NCP’s mission is to help businesses perform at the top of their game through strong and agile remote data communications access. With this in mind it is appropriate that NCP is sponsoring the Women’s Tennis Association (WTA) Nürnberger Versicherungscup taking place in Nuremberg from 15-21 May 2016.
Once upon a time a mobile phone was something we used for talking. Today making a call ranks sixth on the list of most common uses for a mobile phone. Now there’s a new kid on the block that, in time, will push making a call even lower down the list. Mobile payment, or m-payment, is taking off. Early adopters like Starbucks already attribute significant revenue gains to their investment in mobile. Although overall mobile payments adoption and usage rates are still a fraction of standard credit/debit card transactions industry watchers expect this to change very quickly.
Ever since Edward Snowden revealed the extent of state-sponsored espionage over the Internet in 2013 businesses have been acutely aware of just how vulnerable data communications are to being intercepted. It is no coincidence that in the same period cybercriminals have also stepped up their attempts to spy on organisations. For example, the use of Advanced Persistent Threat (APT) malware and ransomware to try to capture valuable financial or customer data for financial gain has risen dramatically. While no defense method is ever 100% impregnable the risk of snooping and theft of sensitive data can be significantly reduced by encrypting it using VPNs.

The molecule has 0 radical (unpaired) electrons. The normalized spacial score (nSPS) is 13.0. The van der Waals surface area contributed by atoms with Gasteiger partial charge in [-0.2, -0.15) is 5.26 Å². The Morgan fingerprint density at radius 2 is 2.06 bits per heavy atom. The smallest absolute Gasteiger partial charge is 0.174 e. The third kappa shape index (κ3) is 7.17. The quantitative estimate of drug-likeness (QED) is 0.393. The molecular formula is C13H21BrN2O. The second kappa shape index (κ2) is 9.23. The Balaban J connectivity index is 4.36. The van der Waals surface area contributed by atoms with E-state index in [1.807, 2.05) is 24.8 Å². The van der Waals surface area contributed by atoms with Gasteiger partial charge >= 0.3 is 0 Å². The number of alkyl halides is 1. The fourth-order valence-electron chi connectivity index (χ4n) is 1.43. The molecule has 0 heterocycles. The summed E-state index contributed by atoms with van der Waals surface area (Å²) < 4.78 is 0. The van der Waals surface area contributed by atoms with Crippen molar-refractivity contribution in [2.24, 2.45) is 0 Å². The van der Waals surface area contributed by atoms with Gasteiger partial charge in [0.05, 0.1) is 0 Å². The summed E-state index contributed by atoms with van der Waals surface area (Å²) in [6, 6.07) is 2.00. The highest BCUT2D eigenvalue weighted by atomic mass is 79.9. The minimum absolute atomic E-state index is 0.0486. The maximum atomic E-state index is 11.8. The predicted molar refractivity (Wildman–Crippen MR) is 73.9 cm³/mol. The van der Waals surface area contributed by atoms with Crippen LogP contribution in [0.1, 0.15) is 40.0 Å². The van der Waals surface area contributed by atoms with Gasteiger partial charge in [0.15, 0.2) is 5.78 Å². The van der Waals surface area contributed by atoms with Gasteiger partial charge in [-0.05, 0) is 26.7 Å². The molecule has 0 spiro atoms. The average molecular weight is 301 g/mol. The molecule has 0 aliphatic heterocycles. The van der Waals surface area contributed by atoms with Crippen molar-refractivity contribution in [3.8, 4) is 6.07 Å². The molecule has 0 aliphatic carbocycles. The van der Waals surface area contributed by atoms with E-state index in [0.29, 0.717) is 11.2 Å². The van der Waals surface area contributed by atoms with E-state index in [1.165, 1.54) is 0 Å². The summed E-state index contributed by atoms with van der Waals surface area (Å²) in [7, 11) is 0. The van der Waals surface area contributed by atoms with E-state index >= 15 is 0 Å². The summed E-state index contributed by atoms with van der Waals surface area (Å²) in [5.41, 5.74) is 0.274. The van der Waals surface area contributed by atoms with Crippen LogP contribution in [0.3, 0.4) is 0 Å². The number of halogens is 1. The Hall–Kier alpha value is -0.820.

Cloud computing technology is fast becoming an attractive alternative to maintaining IT systems and applications on premise. In-house management and maintenance of IT is costly and resource-hungry. Small and medium-sized businesses in particular benefit from the way cloud services give them access to greater processing power and IT expertise than they could ever aspire to with the modest budgets and resources of their own. Cloud computing also provides an opportunity for large organizations to enjoy economies of scale for the high data volumes produced by the many and various devices, operating systems and applications they use.
According to the leading analyst firm Gartner Group over 50% of major new business processes and systems will incorporate some element of the Internet of Things (IoT) by the year 2020. The potential for IoT to revolutionize existing business models is very exciting. Industrial manufacturers are clearly in a hurry to capitalize on this virtual world of opportunities where new revenue streams flow from managing and servicing customers’ equipment remotely.
But before everyone gets carried away it is important to pause for a moment to consider how with the rush towards digitalization there is also a risk that IoT growth will outstrip cybersecurity considerations.
Organizations are being targeted by cybercriminals more than ever. According to the latest statistics from Symantec, 52.4% of phishing attacks in December 2015 were against small and medium-sized enterprises (SMEs). The month prior demonstrated an even bigger spike. The situation is forcing businesses of all sizes to augment their network and mobile security. Topping the list of improvements include the need for better threat intelligence and endpoint security.
Security information and event management (SIEM) systems provide a valuable tool to gather threat intelligence through activities logged from various applications and devices. The logs are then combined to create threat intelligence reports that can identify signs of unauthorized behavior. Because of their complexity, until recently SIEM systems were considered exclusive to those large enterprises with access to the sizeable budgets and resources required to maintain them.